One Year of COVID | Michigan Radio
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One Year of COVID

Credit Paulette Parker / Michigan Radio

Late in the evening on March 10, 2020, Governor Gretchen Whitmer announced the first cases of coronavirus in Michigan. In the days that followed, the state was on alert as the disease COVID-19 took hold.

A two-week shutdown became a month, then three months, then six months. Now, one year later, all of our lives look very different. Masks are commonplace, many of us still work from home, and students continue to learn remotely. Weddings and trips were postponed or cancelled. Lives were put on hold, and worse. More than 16,000 Michiganders have died of COVID-19. Over 650,000 have tested positive.

Below you'll find coverage from the past year, as well as stories shared by listeners across the state

Plus: We want to hear from you: How has COVID changed your life this year?

Clay Banks / Unsplash

Michigan’s surge of COVID-19 hospitalizations over the past couple of weeks — with some hospitals nearing bed capacity — has shocked many back to reality about where we are in the pandemic. 

“Our volumes in the emergency department are going up, and the numbers are as significant as they had been with the prior surge, although the types of complaints and patients are changing,” said Dr. Patricia Nouhan, an emergency room doctor at Ascension St. John Hospital in Detroit.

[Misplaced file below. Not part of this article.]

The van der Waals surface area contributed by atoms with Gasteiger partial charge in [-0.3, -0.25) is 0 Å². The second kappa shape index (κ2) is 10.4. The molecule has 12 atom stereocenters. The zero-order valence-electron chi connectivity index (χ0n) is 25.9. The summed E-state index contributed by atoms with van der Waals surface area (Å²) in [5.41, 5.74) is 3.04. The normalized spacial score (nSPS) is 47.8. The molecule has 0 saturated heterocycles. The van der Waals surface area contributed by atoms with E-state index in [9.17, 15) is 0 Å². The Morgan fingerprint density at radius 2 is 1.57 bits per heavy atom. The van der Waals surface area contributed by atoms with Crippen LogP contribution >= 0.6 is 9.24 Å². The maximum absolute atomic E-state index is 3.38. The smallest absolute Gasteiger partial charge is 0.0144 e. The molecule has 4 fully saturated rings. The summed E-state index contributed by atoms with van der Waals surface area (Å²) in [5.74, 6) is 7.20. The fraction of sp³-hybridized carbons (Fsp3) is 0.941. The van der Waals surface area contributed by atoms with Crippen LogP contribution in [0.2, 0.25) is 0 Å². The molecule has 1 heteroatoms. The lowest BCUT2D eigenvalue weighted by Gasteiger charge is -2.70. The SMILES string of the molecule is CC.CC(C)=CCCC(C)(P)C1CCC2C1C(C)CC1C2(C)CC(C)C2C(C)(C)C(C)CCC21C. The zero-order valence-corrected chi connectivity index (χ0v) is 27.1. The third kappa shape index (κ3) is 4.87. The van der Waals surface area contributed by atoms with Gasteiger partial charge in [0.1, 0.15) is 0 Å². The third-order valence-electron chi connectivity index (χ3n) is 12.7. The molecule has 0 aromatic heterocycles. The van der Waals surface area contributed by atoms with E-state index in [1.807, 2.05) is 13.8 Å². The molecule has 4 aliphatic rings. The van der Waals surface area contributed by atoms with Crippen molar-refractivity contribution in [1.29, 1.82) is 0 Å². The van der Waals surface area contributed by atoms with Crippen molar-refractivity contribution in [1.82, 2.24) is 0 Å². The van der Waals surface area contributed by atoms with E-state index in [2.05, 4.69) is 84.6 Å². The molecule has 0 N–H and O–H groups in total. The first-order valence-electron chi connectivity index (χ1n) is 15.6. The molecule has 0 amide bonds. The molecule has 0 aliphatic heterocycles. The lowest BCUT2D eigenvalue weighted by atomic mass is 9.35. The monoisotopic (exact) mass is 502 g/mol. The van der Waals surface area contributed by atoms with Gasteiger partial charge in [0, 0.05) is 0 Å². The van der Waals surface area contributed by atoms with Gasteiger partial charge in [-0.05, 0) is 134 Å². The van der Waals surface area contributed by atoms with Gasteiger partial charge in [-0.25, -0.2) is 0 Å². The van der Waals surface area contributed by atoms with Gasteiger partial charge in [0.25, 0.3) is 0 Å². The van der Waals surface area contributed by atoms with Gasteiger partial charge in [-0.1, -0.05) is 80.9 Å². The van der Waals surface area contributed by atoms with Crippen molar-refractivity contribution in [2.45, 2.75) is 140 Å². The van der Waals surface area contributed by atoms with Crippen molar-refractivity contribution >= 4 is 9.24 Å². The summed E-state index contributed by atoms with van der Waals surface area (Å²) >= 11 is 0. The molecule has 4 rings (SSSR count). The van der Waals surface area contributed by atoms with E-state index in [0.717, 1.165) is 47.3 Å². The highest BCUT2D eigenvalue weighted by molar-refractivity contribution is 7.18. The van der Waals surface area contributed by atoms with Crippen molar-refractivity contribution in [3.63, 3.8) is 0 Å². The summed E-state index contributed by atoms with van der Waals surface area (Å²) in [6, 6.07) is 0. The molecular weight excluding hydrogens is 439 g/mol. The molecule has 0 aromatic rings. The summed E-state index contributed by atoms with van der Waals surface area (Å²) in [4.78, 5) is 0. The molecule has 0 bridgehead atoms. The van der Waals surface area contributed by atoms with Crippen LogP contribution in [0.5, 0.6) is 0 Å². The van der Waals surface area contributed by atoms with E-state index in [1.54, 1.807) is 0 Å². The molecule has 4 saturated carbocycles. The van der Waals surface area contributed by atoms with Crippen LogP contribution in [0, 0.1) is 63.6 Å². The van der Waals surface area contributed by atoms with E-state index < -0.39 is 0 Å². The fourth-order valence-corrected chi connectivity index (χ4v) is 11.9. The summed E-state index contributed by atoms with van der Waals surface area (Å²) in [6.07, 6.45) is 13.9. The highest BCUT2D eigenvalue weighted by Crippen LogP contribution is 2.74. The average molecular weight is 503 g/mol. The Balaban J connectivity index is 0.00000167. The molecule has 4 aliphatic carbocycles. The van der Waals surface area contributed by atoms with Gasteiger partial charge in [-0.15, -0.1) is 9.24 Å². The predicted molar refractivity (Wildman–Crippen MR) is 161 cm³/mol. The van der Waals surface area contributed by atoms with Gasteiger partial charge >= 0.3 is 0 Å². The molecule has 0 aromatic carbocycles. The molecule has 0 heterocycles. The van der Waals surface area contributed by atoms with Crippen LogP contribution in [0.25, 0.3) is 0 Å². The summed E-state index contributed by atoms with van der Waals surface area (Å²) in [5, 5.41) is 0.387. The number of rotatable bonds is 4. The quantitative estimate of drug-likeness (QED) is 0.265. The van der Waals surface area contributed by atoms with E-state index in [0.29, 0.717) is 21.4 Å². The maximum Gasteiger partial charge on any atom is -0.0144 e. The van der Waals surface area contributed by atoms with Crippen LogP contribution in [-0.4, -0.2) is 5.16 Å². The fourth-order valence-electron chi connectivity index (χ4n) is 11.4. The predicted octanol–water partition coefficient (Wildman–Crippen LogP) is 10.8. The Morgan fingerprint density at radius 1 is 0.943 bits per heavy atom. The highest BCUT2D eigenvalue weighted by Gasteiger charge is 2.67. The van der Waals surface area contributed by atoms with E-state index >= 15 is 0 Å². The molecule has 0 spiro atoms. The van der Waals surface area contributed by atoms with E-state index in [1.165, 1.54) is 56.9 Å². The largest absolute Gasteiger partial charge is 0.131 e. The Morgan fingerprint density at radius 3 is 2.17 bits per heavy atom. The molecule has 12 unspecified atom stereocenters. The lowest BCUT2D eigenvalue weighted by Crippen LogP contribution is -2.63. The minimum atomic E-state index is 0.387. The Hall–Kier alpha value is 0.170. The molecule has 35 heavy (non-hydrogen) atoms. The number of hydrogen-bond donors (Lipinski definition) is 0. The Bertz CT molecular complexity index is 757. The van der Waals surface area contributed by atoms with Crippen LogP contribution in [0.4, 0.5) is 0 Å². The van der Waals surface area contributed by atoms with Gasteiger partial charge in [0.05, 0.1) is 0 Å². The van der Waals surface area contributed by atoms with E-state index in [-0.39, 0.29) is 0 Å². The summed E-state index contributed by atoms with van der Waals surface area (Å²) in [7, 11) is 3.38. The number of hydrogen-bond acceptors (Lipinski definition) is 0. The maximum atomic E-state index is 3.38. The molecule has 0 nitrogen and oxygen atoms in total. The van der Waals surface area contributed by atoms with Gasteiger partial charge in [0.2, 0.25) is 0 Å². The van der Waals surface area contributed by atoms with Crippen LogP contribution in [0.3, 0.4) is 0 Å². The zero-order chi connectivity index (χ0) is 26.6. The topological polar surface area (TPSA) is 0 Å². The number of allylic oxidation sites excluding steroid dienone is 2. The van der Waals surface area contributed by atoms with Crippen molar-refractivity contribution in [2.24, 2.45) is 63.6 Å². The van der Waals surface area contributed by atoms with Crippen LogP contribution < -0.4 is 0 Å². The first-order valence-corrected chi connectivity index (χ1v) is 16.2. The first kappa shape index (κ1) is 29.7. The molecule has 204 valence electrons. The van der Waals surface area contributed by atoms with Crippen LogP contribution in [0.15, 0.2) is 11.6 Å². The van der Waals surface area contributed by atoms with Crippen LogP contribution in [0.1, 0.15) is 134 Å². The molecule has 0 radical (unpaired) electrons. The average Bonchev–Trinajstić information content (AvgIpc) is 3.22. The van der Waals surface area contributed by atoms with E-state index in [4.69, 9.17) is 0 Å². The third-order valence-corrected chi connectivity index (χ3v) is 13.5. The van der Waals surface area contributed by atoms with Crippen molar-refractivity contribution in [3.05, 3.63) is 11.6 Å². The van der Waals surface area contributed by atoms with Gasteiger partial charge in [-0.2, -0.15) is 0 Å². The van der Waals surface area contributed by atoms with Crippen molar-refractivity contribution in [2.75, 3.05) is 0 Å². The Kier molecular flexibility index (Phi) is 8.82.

sign that says "COVID-19 Keep apart"
Phil Hearing / Unsplash

Most of us have had some sort of bubble throughout the pandemic: a small group of people we limited ourselves to seeing while a novel virus spread among the masses. For some of us, that’s been the family members we already live with. For others it was a few, select friends we gathered with— many of us call them our “pods.”

So what happened over a year of being cut off from a larger, more interactive group of humans?

Gretchen Whitmer at a podium
michigan.gov

It’s been one year since the first identified COVID-19 cases in Michigan.

It’s been one year since Governor Gretchen Whitmer announced the first cases of COVID-19 in Michigan.

That spring, Michigan became a COVID hotspot. The first wave of the pandemic hit southeast Michigan especially hard. By April 10, 2020, Detroit alone accounted for 23% of the state's total cases, and 32% of deaths.

Late in the evening on March 10, 2020, Governor Gretchen Whitmer announced the first cases of coronavirus in Michigan. In the days that followed, the state was on alert as the disease COVID-19 took hold.

A two-week shutdown became a month, then three months, then six months. Now, one year later, all of our lives look very different. Masks are commonplace, many of us still work from home, and students continue to learn remotely. Weddings and trips were postponed or cancelled. Lives were put on hold, and worse. More than 16,000 Michiganders have died of COVID-19. Over 650,000 have tested positive.

illustration of COVID-19 related things
Paulette Parker / Michigan Radio

building marquee that says "socially distant but always together"
Paulette Parker / Michigan Radio

March 10 marks one year since Michigan’s first confirmed COVID-19 case. We want to know how COVID has changed your life this year. What’s the worst thing the pandemic has brought - and what’s the best thing?